Matching the supply potential on renewable basis of 896,288 m3 from the Coast Region forests and the total harvested biomass amounting to 2,862,574 m3 in 2011, - the region experienced a biomass deficit of 1,966,286 m3, which was met through over harvesting of the existing forest stock, consequently causing forest degradation and deforestation.
The alarming rate at which destruction of forest reserves is taking place for example, in the Coast Region, (a few minutes drive from Dar es Salaam City) illustrates the unique challenges facing the forestry sector of Tanzania. A case study conducted in Kazimzumbwi National Forest Reserve in Kisarawe District - Coast Region illustrates the existing challenges for conserving forests and the contribution of deforestation to poverty and climate change to surrounding communities.
Kazimzumbwi is a protective Central Government Forest Reserve with an area of 4,820 hectares that was gazetted in 1954 vide Government Notice No. 306 of 24th September 1954, with approved map No. JB 196. The reserve has an elevation of 120-280 metres above sea level and red to brown sandy clay soils. Currently water supply in the streams is seasonal, creating water scarcity in Kisarawe District and even in Dar es Salaam.
The estimated value of the water resource lost is estimated at 25b/- per annum that could be saved at a fraction of cost through sustainable conservation of the forest reserve. Based on surveys conducted in year 2002 by Care International, some of the biodiversity resources of Kazimzumbwi Forest Reserve threatened by extinction include plants 236 species; mammals 32 species, reptiles28 species, amphibians 19 species; and butterflies 140 species.
Recent surveys that were conducted by the Forest Division in 2012 have confirmed that Kazimzumbwi FR has lost most of its tree cover due to deforestation. Most of the biodiversity values of the reserve have also vanished. The 2002 forest survey of Kazimzumbwi FR found that communities surrounding the forest collected for subsistence firewood, poles, withies, thatch grass, ropes, mushroom, wild fruits, raffia, toothbrushes, honey, traditional medicines and, in few cases, meat of small wild animals.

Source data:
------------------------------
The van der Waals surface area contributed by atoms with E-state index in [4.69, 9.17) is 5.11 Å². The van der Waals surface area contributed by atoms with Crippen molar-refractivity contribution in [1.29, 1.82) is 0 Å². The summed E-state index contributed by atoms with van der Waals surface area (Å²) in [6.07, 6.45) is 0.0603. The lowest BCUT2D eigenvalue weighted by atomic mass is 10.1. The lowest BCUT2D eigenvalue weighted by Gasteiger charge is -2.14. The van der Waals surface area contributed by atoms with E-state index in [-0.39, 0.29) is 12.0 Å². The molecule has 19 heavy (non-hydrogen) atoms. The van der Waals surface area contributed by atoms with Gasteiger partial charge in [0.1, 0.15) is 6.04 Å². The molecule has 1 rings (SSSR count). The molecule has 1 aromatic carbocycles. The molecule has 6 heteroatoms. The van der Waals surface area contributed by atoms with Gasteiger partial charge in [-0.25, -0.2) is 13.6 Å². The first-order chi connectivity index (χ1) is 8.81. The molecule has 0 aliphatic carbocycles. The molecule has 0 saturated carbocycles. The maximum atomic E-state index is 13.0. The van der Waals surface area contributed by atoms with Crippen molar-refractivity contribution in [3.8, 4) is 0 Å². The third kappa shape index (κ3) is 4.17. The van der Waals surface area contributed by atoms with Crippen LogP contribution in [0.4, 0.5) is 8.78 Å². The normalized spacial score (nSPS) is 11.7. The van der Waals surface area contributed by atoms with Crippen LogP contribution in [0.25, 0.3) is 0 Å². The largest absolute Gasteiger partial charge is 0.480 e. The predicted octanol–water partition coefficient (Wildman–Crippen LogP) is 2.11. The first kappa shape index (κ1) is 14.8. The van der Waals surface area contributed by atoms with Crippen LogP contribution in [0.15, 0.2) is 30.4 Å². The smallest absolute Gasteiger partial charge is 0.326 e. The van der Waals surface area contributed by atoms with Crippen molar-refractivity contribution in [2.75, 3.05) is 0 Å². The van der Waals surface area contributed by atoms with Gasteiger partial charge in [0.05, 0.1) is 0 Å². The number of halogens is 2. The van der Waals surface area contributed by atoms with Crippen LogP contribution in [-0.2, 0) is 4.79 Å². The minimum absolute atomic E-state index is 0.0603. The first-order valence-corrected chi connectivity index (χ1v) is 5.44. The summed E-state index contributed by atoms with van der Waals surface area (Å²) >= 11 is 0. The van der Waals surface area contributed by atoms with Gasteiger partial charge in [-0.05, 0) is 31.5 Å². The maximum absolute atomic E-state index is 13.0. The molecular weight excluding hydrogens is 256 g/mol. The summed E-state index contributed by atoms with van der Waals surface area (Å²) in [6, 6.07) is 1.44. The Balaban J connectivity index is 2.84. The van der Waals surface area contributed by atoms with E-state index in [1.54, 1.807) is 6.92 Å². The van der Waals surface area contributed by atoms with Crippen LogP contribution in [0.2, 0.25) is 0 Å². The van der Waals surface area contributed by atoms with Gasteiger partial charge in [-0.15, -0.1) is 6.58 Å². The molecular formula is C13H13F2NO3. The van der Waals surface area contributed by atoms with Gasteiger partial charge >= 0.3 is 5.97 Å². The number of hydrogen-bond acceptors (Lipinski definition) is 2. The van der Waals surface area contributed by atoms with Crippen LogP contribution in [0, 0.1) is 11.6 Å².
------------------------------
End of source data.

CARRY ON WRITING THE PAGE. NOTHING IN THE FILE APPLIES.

Valuation of the forest products collected free and used by the community in Coast Region indicated that these products contributed 46,000/- per capita as compared to the average per capita income of Coast region of around 28,149/- in 1997. Early effective conservation of Kazimzumbwi forest reserve contributed to climate amelioration that facilitated reliable rainfall patterns, availability of water, increased agriculture production and favourable micro climate.
Based on local community observations, by end of 2011 deforestation of Kazimzumbwi FR has made small rivers and spring disappear. Springs like Rivers Dalu, Msimbazi, Vikongoro and, Nzasa have all dried up. Kimwani and Kipawa wetlands have dried up too. Water levels of Minaki and Fukwi dams have gone down and Maguruwe dam has dried up. Short rains (Vuli) that used to start every October have disappered.
Villagers indicated that from 1980 to around 2000 when Kazimzumbwi Forest Reserve had a good tree cover, they had reliable rains but now there is a long drought, resulting in poor agricultural. Villagers reported that they are currently experiencing dramatic increase in temperatures due to loss of tree cover. Women and children use more time looking for water instead of engaging in gainful employment.
In Kisanga village, for instance, it takes up to three hours to fill a 20 litre bucket of water. Gusts of wind are stronger today. The ongoing destruction of the Kazimzumbwi FR is threatening development in the city of Dar es Salaam by subjecting it to a scarcity of water. Concerted efforts Pugu and Ruvu forest reserves that act as lungs of Dar es Salaam are therefore required to conserve Kazimzumbwi FR.
Bariki Kaale is a renowned environmentalist based in Dar es Salaam. He was Energy and Environmental Specialist and panelist to the Rio+20 conference that was held in Brazil early this year.
He can be reached on this number 0754 286 273.